The recent death of George H.W. Bush has prompted many of us to navigate back in our memories to the years when he was president, after being elected in 1988. It's tricky time travel, because those four years of his relatively self-effacing presidency are squeezed between monumental eras defined by the provocative, self-aggrandizing figures of Reagan and Gingrich. A clear sense of George H.W. is further hampered by the legacy of his son George W's administration, marked by the monumental disasters of 9/11, subsequent wars in Iraq and Afghanistan, and the economic meltdown.
George H.W. was the last Republican with moderate leanings to be elected president, and the last Republican president who cared enough to study up for the job. He represented a brief pause in the Republican Party's radical evolution or devolution from Reagan to Gingrich to Trump. Lacking charisma or an appealing voice, the only way George H.W. could get elected was by channeling Reagan during the campaign, and hiring hit men like Lee Atwater to do the political dirty work that an instinctively kinder, gentler man like George H.W. could not stomach.
To understand his presidency, it's helpful to realize that along with the voluminous letter writing and other acts of thoughtfulness, George H.W. was also highly competitive, which was on full display in his showdown with Dan Rather, who one evening aggressively and fruitlessly questioned him about the Iran-Contra debacle. Many of us wanted answers to Rather's questions, but the powerful political spin in the days that followed made Rather's behavior the issue, rather than Bush's lack of candor. Though I was never a fan of Rather as news anchor, and wished he had stayed in the reporter role at which he excelled, his confrontation with President Bush seemed a turning point for journalism, as the rising power of conservative cable news stations put journalists on notice that anyone pursuing uncomfortable truths would be punished.
George H.W.'s administration also marked the last time a Republican president would act responsibly on tax policy. Having channeled Reagan during the campaign with stirring words like "read my lips, no new taxes", George H.W. chose a more responsible approach to governance. He broke the campaign pledge, and raised taxes in order to deal with the rising deficits he had inherited from the Reagan era. No good deed goes unpunished, and the rightwing flexed its muscles to insure that no Republican president would dare act responsibly in the future.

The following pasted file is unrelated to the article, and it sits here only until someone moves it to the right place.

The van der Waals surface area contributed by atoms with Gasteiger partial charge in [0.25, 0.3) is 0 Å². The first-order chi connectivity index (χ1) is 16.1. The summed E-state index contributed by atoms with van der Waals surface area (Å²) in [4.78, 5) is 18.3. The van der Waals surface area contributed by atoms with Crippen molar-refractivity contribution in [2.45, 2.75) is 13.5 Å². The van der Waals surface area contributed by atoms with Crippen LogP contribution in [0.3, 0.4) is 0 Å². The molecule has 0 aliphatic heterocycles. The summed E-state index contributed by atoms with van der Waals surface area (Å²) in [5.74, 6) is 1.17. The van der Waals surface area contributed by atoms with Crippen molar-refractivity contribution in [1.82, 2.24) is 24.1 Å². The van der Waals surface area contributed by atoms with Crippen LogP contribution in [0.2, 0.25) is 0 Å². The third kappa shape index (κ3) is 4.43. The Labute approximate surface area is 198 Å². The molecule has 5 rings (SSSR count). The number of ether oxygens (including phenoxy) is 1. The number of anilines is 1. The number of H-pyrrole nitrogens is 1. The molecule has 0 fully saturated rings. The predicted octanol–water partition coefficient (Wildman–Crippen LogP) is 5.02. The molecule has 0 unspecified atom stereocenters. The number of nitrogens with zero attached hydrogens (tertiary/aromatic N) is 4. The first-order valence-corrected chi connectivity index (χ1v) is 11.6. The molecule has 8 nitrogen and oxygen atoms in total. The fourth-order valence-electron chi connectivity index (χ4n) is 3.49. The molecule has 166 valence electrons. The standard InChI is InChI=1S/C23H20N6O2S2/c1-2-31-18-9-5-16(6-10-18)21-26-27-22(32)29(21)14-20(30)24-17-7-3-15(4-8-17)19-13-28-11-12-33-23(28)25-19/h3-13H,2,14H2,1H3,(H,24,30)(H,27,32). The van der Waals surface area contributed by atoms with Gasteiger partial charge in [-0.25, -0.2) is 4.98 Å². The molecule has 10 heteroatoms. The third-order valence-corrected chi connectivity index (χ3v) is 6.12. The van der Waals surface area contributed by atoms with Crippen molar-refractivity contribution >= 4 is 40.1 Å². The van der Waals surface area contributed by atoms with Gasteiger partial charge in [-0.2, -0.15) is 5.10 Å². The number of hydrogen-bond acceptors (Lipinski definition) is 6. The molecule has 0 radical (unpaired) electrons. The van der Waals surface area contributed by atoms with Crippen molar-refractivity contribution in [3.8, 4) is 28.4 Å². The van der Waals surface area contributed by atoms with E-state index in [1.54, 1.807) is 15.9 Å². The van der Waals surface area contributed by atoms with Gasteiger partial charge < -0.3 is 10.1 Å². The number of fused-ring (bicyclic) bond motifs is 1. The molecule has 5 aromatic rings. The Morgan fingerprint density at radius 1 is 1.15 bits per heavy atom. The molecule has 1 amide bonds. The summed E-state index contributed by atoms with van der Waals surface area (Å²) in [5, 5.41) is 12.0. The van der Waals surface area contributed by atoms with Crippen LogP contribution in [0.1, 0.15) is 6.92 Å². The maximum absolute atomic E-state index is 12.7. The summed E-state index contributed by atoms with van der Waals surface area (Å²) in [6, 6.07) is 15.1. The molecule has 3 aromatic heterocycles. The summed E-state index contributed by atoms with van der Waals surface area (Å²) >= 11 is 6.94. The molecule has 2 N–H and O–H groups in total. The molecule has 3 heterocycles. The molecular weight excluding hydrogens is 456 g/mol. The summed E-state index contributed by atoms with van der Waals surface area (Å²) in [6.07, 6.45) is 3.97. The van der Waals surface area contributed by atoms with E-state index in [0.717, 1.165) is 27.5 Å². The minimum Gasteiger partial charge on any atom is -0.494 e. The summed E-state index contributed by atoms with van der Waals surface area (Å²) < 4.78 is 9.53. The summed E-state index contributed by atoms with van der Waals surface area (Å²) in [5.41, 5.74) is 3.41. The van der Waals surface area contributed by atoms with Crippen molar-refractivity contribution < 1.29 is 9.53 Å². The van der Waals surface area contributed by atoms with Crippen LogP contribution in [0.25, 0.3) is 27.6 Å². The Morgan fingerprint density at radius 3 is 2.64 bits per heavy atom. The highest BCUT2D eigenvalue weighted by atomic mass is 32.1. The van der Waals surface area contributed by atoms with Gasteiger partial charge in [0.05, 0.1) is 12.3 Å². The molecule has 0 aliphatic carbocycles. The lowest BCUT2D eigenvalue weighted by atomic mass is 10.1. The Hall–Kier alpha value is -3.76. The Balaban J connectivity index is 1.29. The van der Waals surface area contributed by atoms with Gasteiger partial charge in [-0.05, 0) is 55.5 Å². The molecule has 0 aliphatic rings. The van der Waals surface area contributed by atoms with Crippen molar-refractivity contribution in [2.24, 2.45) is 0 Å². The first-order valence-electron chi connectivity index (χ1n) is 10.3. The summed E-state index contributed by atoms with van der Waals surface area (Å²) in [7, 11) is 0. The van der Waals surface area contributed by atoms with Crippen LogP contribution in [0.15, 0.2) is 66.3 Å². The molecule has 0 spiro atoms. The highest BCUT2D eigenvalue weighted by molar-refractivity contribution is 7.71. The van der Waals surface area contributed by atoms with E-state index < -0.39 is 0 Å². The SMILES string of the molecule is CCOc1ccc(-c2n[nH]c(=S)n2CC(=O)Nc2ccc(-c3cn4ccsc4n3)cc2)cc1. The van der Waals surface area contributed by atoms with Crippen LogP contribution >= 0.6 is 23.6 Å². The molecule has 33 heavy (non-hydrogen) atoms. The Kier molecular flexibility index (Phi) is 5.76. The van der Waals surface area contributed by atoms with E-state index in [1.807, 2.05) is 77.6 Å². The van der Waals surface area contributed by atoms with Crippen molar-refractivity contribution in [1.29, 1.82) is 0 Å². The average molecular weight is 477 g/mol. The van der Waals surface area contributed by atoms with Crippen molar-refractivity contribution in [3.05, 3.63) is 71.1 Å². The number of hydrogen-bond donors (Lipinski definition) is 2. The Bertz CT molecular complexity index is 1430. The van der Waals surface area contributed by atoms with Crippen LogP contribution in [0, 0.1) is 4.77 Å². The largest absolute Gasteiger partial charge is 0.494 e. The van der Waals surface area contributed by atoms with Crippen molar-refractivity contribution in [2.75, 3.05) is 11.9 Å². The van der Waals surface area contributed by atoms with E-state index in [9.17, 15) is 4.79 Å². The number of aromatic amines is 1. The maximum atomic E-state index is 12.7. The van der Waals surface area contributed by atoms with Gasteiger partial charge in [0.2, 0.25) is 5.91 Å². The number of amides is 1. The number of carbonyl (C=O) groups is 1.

George H.W. also, unfortunately in this case, broke a campaign promise to act on climate change, despite strong calls for action coming from his EPA chief and James Baker. He listened instead to his chief of staff John Sununu, an early denier of this existential threat to the nation. When looking back on all the failures to act on climate change, I particularly grieve for the tragic side of James Baker's career. Beginning as a Democrat, he married a Republican and shifted to that party to work with George H.W. in Texas. Baker's extraordinary competence was not allowed to serve the cause of slowing climate change in the George H.W. administration, and Baker's talents later contributed to clinching the 2000 election for the younger Bush over Al Gore, setting back action on climate change another eight years. Only recently has Baker been able to emerge from this long eclipse of his principals, advocating for a carbon tax.
During the 1992 campaign against the intimidating talent and intellect of Bill Clinton, George H.W. seemed to lose the will to win. After four years as a moderate leading an increasingly conservative political party, he couldn't find it in his nature to channel Reagan one more time. His defeat would confirm for Republicans that the road to power is not paved with bipartisan agreement and compromise. Attempts to compete with Democrats for the middle ground were considered from there on pointless.
Eulogies tend to mention his having been the last president from the Greatest Generation--an unfortunate term, given the implication that America's greatest generation, and therefore its greatest days, lie in the past. Back then, sacrifice for the country was considered the ultimate expression of that which one hold's dear. Freedom was valued over consumption, and people from all walks of life signed up to fight against totalitarianism. That great mixing of people and economic classes during the war years created a sense of unity and common purpose in the country that survived, at least to some degree, in people like George H.W. Bush.
While serving in the Navy during WWII, he was rescued at sea after having to bail out of the bomber he piloted. The rope used to pull him back on board was reportedly made of hemp, an extremely useful plant that American farmers are prevented from growing due to its similarity in appearance to marijuana. Reading about Bush's term as president, I had hoped to find evidence that he had sought a kinder, gentler approach to drug addiction and drug-related crime, but couldn't find any. What we know for sure is that no rope of any kind is being thrown to moderate Republicans now, wherever they may be.